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Cobalt as a radiation source: The basic properties of Cobalt

Updated on June 21, 2012
M K Paul profile image

After left my software job , I started blogging and entered to this content writing WORLD.I love to write whatever comes to my way....

Cobalt : Radiation Source
Cobalt : Radiation Source | Source

Cobalt is a chemical element with symbol Co and atomic number 27. It is found naturally only in chemically combined form. The free element, produced by reductive smelting, is a hard, lustrous, silver-gray metal. Pure cobalt is not found in nature, but compounds of cobalt are common. Small amounts of it are found in most rocks, soil, plants, and animals. It is a ferromagnetic metal. The General properties of Cobalt include:

Atomic No. = 27

Atomic Mass = 58.9332 amu

Melting Point = 1495 °C

Boiling Point = 2870 °C

Density (at 20 °C) = 8.91 gm/cc

Allotropic Forms: (i) HCP stable at temperature less than 400 °C known as a-Co

(ii) FCC stable at temperature more than 400 °C known as b-Co

Oxidation behavior:

In powder form it is pyrophoric in nature (attacked by air and water). Oxidation is parabolic in nature.

The major use of cobalt metal continues to be in super alloys followed by its use in hard materials, pigments, magnets, batteries, orthopedic alloys, catalysts and coloring agents, etc. Besides this, extensive usage of its radioisotope Co-60, as a Gamma radiation source for a variety of industrial and medical applications, Self Powered Neutron Detectors (SPND’s), flux mapping, fuel management, etc. makes it a material of
applied interest.

Cobalt-60 is an isotope of naturally stable Cobalt-59.An isotope is a form of an element that has different number of neutrons. The unstable isotopes are generally radioactive, and are made artificially or by the decay of larger elements.Cobalt-60 emits γ-rays which is used in industrial, medicinal radiography and for the sterilization of the food and surgical instruments. In medical field, it is used to kill the cancerous cells in the radiation therapy.Cobalt-60 can be inserted internally by implanting the radioisotope on or near the cancerous cells. It can also be given externally by using the gamma rays of cobalt-60 for harder to reach areas by using teletherapy machine. This typically requires cobalt-60 pellets of 1mm in diameter and 1mm in length with density of about 95% of the theoretical value. Industrial use of Cobalt radioisotopes involves Non Destructive Testing (NDT) of samples having cracks and internal flaws. The largest use of cobalt is in super alloys, which are used to make parts of gas turbine, aircraft engines etc. Cobalt is also an important ingredient in other materials like cemented carbides, tool steels, magnetic materials, paint pigments, catalysts and artificial γ-ray sources.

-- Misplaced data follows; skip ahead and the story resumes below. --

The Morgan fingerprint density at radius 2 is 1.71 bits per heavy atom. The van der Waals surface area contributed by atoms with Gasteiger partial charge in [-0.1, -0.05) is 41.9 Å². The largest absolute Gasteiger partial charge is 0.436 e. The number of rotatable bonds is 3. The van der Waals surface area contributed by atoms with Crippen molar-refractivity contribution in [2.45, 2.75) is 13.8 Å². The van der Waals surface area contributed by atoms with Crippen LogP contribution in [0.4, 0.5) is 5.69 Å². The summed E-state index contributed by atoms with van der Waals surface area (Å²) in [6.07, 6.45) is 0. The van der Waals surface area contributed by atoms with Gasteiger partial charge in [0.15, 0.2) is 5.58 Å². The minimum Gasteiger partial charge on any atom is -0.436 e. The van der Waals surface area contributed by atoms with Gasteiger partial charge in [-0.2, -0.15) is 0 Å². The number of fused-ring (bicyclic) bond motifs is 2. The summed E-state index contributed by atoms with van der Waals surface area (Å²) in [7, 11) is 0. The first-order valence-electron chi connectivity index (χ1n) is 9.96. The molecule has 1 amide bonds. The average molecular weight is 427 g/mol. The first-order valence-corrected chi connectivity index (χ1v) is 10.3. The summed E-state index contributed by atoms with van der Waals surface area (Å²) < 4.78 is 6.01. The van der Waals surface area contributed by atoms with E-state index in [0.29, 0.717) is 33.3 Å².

Cobalt-60 is the gamma emitter and it is obtained from Cobalt-59 by bombarding with neutrons. Channels are there in the reactor for inserting slugs and the pellets inside the nuclear reactor. A normal nuclear fission reactor takes three full power reactor years for the conversion of the total cobalt-59 to cobalt-60. These radioactive pellets are then nickel coated and kept under the water when they are not in use, to prevent the radiation hazards.

In nut shell, the main uses for cobalt are:

§ hard materials, orthopedic alloys, magnets,

§ pigments, batteries, catalysts and coloring agents,

§ Radiation source for medical radiation therapy,

§ Sterilization of medical equipment,

§ Radiation source for medical radiotherapy,

§ Radioactive source for levelling devices and thickness gauges,

§ As a radioactive source for food and blood irradiation.


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    • M K Paul profile image

      M K Paul 4 years ago from India

      Thanks beverley

    • beverley byer profile image

      Beverley Byer 4 years ago from United States of America

      MK, interesting reading the other side, so to speak, about cobalt (& Mo. Read that hub too). Great, easy to follow scientific detail!

    • M K Paul profile image

      M K Paul 5 years ago from India

      The article is based on the basic of cobalt properties. My husband is a scientist, who research on this :)

    • travel_man1971 profile image

      Ireno Alcala 5 years ago from Bicol, Philippines

      Cobalt blue in my oil paint colors? Oh, my! Why didn't I thought of that? Well, you gave me a warning on how to choose a more organic painting colors and materials.

      Thanks for sharing!

    • vocalcoach profile image

      Audrey Hunt 5 years ago from Nashville Tn.

      An interesting article on Cobalt. I had no idea of it' radiation power.

      You mentioned that it's in coloring agents. Does this include food coloring?

      Good writing! Voted up and sharing with others.